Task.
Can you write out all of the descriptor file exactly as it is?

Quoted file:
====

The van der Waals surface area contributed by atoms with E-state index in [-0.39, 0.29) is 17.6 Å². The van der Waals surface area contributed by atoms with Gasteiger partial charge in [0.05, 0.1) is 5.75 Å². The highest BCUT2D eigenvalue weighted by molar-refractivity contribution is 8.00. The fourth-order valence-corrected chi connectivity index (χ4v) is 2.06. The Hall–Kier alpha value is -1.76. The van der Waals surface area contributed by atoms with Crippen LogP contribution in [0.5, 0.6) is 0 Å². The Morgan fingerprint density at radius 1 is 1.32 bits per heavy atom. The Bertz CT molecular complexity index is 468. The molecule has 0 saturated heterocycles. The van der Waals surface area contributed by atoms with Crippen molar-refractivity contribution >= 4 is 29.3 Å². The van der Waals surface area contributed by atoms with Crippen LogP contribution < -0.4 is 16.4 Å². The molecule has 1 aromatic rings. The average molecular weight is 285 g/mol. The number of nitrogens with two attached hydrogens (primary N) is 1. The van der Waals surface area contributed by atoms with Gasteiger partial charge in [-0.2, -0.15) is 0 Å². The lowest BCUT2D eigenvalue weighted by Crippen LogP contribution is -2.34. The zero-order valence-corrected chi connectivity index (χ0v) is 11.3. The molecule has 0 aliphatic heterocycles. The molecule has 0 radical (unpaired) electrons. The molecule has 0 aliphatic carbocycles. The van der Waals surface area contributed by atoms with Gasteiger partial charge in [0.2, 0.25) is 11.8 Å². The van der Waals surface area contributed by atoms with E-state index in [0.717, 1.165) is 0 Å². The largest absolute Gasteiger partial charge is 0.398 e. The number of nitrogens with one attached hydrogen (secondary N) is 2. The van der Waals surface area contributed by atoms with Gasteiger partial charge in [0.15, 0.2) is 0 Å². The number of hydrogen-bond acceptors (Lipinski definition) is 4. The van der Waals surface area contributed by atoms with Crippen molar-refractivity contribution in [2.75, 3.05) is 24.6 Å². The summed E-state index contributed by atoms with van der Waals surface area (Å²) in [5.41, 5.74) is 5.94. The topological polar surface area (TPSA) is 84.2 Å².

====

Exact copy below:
The van der Waals surface area contributed by atoms with E-state index in [-0.39, 0.29) is 17.6 Å². The van der Waals surface area contributed by atoms with Gasteiger partial charge in [0.05, 0.1) is 5.75 Å². The highest BCUT2D eigenvalue weighted by molar-refractivity contribution is 8.00. The fourth-order valence-corrected chi connectivity index (χ4v) is 2.06. The Hall–Kier alpha value is -1.76. The van der Waals surface area contributed by atoms with Crippen LogP contribution in [0.5, 0.6) is 0 Å². The Morgan fingerprint density at radius 1 is 1.32 bits per heavy atom. The Bertz CT molecular complexity index is 468. The molecule has 0 saturated heterocycles. The van der Waals surface area contributed by atoms with Crippen molar-refractivity contribution >= 4 is 29.3 Å². The van der Waals surface area contributed by atoms with Crippen LogP contribution < -0.4 is 16.4 Å². The molecule has 1 aromatic rings. The average molecular weight is 285 g/mol. The number of nitrogens with two attached hydrogens (primary N) is 1. The van der Waals surface area contributed by atoms with Gasteiger partial charge in [-0.2, -0.15) is 0 Å². The lowest BCUT2D eigenvalue weighted by Crippen LogP contribution is -2.34. The zero-order valence-corrected chi connectivity index (χ0v) is 11.3. The molecule has 0 aliphatic heterocycles. The molecule has 0 radical (unpaired) electrons. The molecule has 0 aliphatic carbocycles. The van der Waals surface area contributed by atoms with Gasteiger partial charge in [0.2, 0.25) is 11.8 Å². The van der Waals surface area contributed by atoms with E-state index in [0.717, 1.165) is 0 Å². The largest absolute Gasteiger partial charge is 0.398 e. The number of nitrogens with one attached hydrogen (secondary N) is 2. The van der Waals surface area contributed by atoms with Gasteiger partial charge in [0.15, 0.2) is 0 Å². The number of hydrogen-bond acceptors (Lipinski definition) is 4. The van der Waals surface area contributed by atoms with Crippen molar-refractivity contribution in [2.75, 3.05) is 24.6 Å². The summed E-state index contributed by atoms with van der Waals surface area (Å²) in [5.41, 5.74) is 5.94. The topological polar surface area (TPSA) is 84.2 Å².